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Geospatial queries in Elasticsearch

Published on March 18th 2020

by jim-rohm. All rights reserved

Graffiti on a wall

How we use location data provide region specific search results.

The Candide App is used across multiple countries, each with their own seasons and unique plants. This means that the way we store that data needs to reflect this and be easily searchable on a regionalised basis.
For most of our search needs, we lean on Elasticsearch. Where we felt it was important we have broken the indexes into regionalised domains (plants, problems etc). But in some cases, we felt that splitting the indexes was not the right thing to do. As our user base grows the need to regionalise the results of the indexes that are not split by region become ever greater. Being able to provide search results that are appropriate for you location provides a far better user experience.

Setting out geo_point field mapping

For us to be able to make geospatial queries against out Elasticsearch index we need to correctly set up the field to be queried when creating our index. This is done by changing the type that is specified when setting the mappings for the index. The type in question is the geo_point type. According to the Elasticsearch documentation, when setting fields to a geo_point types we can:
  1. find geo-points within a bounding box, within a certain distance of a central point or a polygon
  2. aggregate documents geographically by distance
  3. integrate the distance into the relevance score
  4. sort documents by distance
Now that we know some of the benefits of using geospatial queries, let look at the request that will set the geo_point within our index' mappings. The snippet below will change the type of the location field to be geo_point.
1 PUT my_index
2 {
3 "mappings": {
4 "properties": {
5 "location": {
6 "type": "geo_point"
7 }
8 }
9 }
10 }

Adding some data to our index

Now that we have set up our index correctly, we need to add some data. Geo-point fields can accept data in 5 ways. Each of these can be seen below. The one you choose will depend on the needs of your application. Take note of the format of the lat, lon, in some instances, the order is switched.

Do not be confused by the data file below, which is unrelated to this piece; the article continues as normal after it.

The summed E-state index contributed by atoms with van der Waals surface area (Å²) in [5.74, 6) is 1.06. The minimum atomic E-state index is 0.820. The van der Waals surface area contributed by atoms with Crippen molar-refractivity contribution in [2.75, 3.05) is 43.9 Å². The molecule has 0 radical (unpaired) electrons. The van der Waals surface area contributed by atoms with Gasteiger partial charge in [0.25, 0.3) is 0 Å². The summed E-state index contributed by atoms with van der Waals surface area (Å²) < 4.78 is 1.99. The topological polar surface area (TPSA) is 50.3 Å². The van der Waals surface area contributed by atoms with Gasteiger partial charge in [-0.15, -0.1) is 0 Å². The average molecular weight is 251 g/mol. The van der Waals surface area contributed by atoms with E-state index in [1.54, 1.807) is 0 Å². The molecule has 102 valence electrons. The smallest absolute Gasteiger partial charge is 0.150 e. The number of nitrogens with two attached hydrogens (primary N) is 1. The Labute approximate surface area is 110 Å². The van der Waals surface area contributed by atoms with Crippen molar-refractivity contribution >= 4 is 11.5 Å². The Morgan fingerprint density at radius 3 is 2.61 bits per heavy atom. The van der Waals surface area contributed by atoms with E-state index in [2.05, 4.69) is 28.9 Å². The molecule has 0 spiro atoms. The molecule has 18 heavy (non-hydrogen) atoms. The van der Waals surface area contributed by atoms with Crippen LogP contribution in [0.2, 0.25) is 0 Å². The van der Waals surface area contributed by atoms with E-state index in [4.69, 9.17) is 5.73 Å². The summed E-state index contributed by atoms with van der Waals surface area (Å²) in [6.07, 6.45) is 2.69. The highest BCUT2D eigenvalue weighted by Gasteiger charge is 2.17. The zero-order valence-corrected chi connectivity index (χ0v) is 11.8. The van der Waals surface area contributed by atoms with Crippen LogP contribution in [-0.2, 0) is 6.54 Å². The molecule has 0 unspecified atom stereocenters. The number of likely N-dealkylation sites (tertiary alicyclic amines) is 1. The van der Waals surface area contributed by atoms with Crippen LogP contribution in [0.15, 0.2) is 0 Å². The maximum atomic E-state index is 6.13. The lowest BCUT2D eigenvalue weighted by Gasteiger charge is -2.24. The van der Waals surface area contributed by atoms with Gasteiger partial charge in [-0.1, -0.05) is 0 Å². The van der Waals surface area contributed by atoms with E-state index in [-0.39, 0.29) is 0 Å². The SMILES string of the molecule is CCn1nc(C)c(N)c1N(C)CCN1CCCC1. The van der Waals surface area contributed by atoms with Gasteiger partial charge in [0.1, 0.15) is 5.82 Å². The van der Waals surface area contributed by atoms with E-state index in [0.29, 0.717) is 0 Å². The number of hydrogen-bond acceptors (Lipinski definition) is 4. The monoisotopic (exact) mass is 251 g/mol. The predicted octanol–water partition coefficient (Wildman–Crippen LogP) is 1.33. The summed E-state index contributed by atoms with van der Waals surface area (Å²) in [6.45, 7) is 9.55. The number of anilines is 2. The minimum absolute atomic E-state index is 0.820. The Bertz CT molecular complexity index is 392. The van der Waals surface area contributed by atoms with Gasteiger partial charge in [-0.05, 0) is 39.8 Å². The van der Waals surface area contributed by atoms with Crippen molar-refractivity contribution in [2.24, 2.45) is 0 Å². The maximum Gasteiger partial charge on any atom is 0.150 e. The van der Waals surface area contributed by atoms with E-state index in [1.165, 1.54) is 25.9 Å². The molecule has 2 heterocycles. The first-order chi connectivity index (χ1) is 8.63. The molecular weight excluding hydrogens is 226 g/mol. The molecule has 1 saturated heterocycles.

1PUT my_index/_doc/1
3 "text": "Geo-point as an object",
4 "location": {
5 "lat": 41.12,
6 "lon": -71.34
7 }
10PUT my_index/_doc/2
12 "text": "Geo-point as a string",
13 "location": "41.12,-71.34"
16PUT my_index/_doc/3
18 "text": "Geo-point as a geohash",
19 "location": "drm3btev3e86"
22PUT my_index/_doc/4
24 "text": "Geo-point as an array",
25 "location": [ -71.34, 41.12 ]
28PUT my_index/_doc/5
30 "text": "Geo-point as a WKT POINT primitive",
31 "location" : "POINT (-71.34 41.12)"


Now that we have all this lovely geo data being indexed. How can we query it?
We are going to cover 2 of the options for querying geo-point data, geo_distance and geo_bounding_box.

Filtering by distance

Filtering by distance will only return documents that occur within a specific distance from a geo-point.
1GET /my_index/_search
3 "query": {
4 "bool" : {
5 "must" : {
6 "match_all" : {}
7 },
8 "filter" : {
9 "geo_distance" : {
10 "distance" : "200km",
11 "location" : {
12 "lat" : 40,
13 "lon" : -70
14 }
15 }
16 }
17 }
18 }
As with adding documents to our index, geo-points can be filtered in different representations of a geo-point. These can be seen here.

Filtering by a bounding box

Using a bounding box in our query allows us to filter our documents based on a bounding box. This could range from a bounding box containing a city to one containing a whole hemisphere. Either way the query looks like this:
1GET my_index/_search
3 "query": {
4 "bool" : {
5 "must" : {
6 "match_all" : {}
7 },
8 "filter" : {
9 "geo_bounding_box" : {
10 "location" : {
11 "top_left" : {
12 "lat" : 40.73,
13 "lon" : -74.1
14 },
15 "bottom_right" : {
16 "lat" : 40.01,
17 "lon" : -71.12
18 }
19 }
20 }
21 }
22 }
23 }
As with adding documents to our index, geo-points can be filtered in different representations of a geo-point. These can be seen here.
The vertices of the bounding box can also be set to top_right and bottom_left, as well as topLeft, topRight, bottomLeft and bottomRight. You can also set the top, bottom, left and right separately.

In conclusion

Need the ability to query shapes like squares and polygons? Check out geo-shapes and use this awesome tool to generate your polygons

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